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Sergio Ramos — did he or didn't he?
Published in Al-Ahram Weekly on 31 - 05 - 2018

It's impossible to know for certain whether Sergio Ramos intended to actually do physical harm to Mohamed Salah to the point of forcing him out of Saturday's Champions League final.
Up until the 30th minute, Real Madrid's defence was being outhustled by Liverpool's live wire Salah and his two electric cohorts Sadio Mane and Roberto Firmino.
That all changed when Ramos took matters literally into his own hands, slamming Salah's shoulder into the ground while holding on to his arm.
It was definitely a turning point in the game. Salah's exit deflated Liverpool as the momentum started to swing Real's way, ending 3-1 for Real's 13th Champions League title and third in succession.
So, what happened? Ramos' intentions remain unclear and maybe always will. The wrestle appeared calculated in the way Ramos held Salah's arm. Ramos could have let go just before impact but he didn't, upping the odds of an injury.
Ramos definitely wanted to bring Salah down – but down and out? We just cannot say with fact whether Ramos had any nefarious intentions. The safer conclusion is that Ramos simply wanted to send a message to Salah that this final would not be a jaunt in the park. The busted shoulder might have been an unintended bonus point.
Right after the terrible tumble, Ramos sent ambiguous mixed signals. He was caught with a big grin on his face. But he also hugged Salah as the Egyptian left the field in tears. In a tweet, he wished Salah well with his recovery.
The Egyptian public, though, had no doubts about Ramos' crude tackle whatsoever. For downing their beloved hero, drastically lessening Liverpool's chances of winning the Champions League and Egypt performing respectably in the World Cup, Ramos, who was not even yellow carded — it was not even called a foul — was instantly branded Public Enemy No 1. Whether at TV screens or social media, Egyptians spewed expletives at Ramos that cannot be printed (‘'Ramos is a dog,'' one trending topic on Twitter, is the best we can do).
Just one day after the final, more than 202,000 people had signed a petition calling for Ramos to be “punished” for his tackle.
But wait. You don't win a World Cup, a European Championship twice, plus four Champions League crowns by being Cinderella. While tenaciously guarding his net, Ramos has had to face the world's best teams and their best strikers, doing so with resolute skill and unyielding power. His job as a central defender is simple: Don't let your opponent score, and as captain of Real Madrid and Spain, he does that task better than most.
In hauling down Salah, Ramos was just doing his job, as defenders have been doing since the start of soccer. That's what he gets paid to do, in the millions of dollars.
Ramos would not be the first to bend the rules – or bend a player – to achieve the required results. Pele, the greatest player of the time, was so brutally hacked in the 1966 World Cup by Bulgarian and Portuguese defenders that he could not continue, after which Brazil could not defend its title.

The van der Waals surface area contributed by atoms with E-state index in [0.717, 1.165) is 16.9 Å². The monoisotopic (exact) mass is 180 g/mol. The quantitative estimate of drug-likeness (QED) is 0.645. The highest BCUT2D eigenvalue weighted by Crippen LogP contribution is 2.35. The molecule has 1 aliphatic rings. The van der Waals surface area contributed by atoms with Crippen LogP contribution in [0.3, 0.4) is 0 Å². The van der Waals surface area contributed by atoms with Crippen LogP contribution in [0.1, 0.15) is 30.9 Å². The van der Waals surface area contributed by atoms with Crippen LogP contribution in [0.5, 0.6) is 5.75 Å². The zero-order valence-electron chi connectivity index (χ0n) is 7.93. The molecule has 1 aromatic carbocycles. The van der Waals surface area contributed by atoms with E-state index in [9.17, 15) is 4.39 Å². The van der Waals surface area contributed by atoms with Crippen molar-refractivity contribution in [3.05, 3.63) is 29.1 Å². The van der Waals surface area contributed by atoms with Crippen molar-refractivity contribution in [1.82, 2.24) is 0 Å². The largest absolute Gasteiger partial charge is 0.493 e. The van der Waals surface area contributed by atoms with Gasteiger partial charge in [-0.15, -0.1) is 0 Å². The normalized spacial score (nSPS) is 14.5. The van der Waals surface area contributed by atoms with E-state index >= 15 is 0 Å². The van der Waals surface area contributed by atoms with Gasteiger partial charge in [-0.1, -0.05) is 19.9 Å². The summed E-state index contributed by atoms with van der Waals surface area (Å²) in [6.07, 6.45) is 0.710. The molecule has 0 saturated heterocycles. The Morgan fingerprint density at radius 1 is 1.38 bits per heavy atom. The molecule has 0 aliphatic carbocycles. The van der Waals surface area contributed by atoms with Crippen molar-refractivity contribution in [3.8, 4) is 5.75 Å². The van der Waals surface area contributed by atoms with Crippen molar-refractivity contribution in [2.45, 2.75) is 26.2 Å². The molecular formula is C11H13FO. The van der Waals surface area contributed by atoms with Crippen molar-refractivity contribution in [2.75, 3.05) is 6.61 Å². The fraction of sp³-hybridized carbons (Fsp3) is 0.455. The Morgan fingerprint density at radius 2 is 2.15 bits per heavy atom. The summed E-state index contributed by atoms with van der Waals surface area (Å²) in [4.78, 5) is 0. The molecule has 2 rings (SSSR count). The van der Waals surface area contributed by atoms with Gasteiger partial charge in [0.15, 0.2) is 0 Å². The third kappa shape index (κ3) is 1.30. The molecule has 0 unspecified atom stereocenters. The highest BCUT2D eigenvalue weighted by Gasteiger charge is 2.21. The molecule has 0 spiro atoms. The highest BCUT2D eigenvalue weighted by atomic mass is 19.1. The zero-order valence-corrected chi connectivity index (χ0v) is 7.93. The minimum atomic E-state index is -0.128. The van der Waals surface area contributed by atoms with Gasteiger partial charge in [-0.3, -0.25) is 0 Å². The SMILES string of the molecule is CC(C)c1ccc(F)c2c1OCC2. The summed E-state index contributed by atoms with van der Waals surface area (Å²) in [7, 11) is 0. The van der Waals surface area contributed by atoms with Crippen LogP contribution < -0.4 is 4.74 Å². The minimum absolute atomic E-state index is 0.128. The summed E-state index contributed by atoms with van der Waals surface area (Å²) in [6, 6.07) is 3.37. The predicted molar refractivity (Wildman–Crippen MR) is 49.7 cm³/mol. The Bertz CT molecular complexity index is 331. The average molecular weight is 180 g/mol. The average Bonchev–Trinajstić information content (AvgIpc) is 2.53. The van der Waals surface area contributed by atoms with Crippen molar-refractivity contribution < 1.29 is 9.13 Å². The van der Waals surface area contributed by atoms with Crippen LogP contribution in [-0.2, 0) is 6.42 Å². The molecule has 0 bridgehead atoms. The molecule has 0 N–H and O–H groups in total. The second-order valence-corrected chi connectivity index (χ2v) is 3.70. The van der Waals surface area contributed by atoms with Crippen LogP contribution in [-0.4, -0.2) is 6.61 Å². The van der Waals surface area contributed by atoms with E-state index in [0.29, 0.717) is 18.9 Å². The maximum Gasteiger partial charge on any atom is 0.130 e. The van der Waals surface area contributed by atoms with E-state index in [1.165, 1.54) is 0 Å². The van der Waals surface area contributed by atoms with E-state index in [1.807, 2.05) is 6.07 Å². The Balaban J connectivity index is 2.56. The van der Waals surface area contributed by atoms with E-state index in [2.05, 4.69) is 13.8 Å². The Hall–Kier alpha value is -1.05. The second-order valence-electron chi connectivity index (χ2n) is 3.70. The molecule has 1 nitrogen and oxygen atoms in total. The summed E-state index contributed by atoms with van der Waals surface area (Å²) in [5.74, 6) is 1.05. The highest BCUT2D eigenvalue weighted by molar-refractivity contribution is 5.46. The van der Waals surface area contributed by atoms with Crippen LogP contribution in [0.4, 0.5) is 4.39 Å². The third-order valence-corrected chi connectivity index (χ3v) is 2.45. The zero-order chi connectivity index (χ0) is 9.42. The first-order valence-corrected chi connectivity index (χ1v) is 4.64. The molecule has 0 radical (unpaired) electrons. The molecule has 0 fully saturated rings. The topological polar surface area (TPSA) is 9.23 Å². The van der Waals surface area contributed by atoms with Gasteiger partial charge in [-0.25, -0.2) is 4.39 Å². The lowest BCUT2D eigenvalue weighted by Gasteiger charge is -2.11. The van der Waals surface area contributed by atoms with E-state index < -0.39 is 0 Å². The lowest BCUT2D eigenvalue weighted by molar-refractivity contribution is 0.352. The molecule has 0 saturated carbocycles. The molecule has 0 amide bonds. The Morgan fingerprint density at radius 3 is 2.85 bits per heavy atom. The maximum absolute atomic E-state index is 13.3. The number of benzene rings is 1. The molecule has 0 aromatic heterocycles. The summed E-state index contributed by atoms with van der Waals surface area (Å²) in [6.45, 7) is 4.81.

In 1982, Diego Maradona of Barcelona was on the short end of a horrendous tackle from Athletic Club defender Andoni Goikoetxea who broke the ankle of the Argentinian great. Goikoetxea, who became better known as the ‘Butcher of Bilbao', later proceeded to break the leg of Barça's German international Berndt Schuster.
Goikoetxea was a notorious hit man who would get nowhere near a football pitch in today's game which is far better regulated.
But hard men in football are not extinct. High stakes and a lot money ensure ferocity lives in the game. And injuries are a sad fact of life in a contact sport like football. Big stars are not exempt. Egypt's first-string goalkeeper Ahmed Shennawi will not be going to Russia, nor will Tunisia's best player Youssef Mesakni or Brazil's famed right back Danny Alvis, all lost to injuries that might have been completely avoidable. But those are the hard knocks of the game.
Football, like so many other sports, is a game of inches. It's very possible that had Salah fallen a centimetre this way or that, he would have bounced right back up, as if nothing had happened, as he has done before against so many other tackles. He was just unlucky that this particular body slam hit the wrong spot.
It could also be argued that even had Salah stayed on the pitch the entire game, neither he nor 10 other Mo's could have done anything about Gareth Bale's extraordinary bicycle kick or the hopeless, helpless and hapless Liverpool goalkeeper Loris Karius who made two catastrophic howlers. It was simply Real Madrid's night and Liverpool's nightmare.
These are hypotheticals we will never know the answers to. What is clear is that for some, the Ramos tackle is blatant cheating while for others it is the reality of the game at the top level. Ramos did what is required to win.
The Independent summed it up best: ‘The end will always justify the meanness'.
The trophy is all that matters; nothing else.

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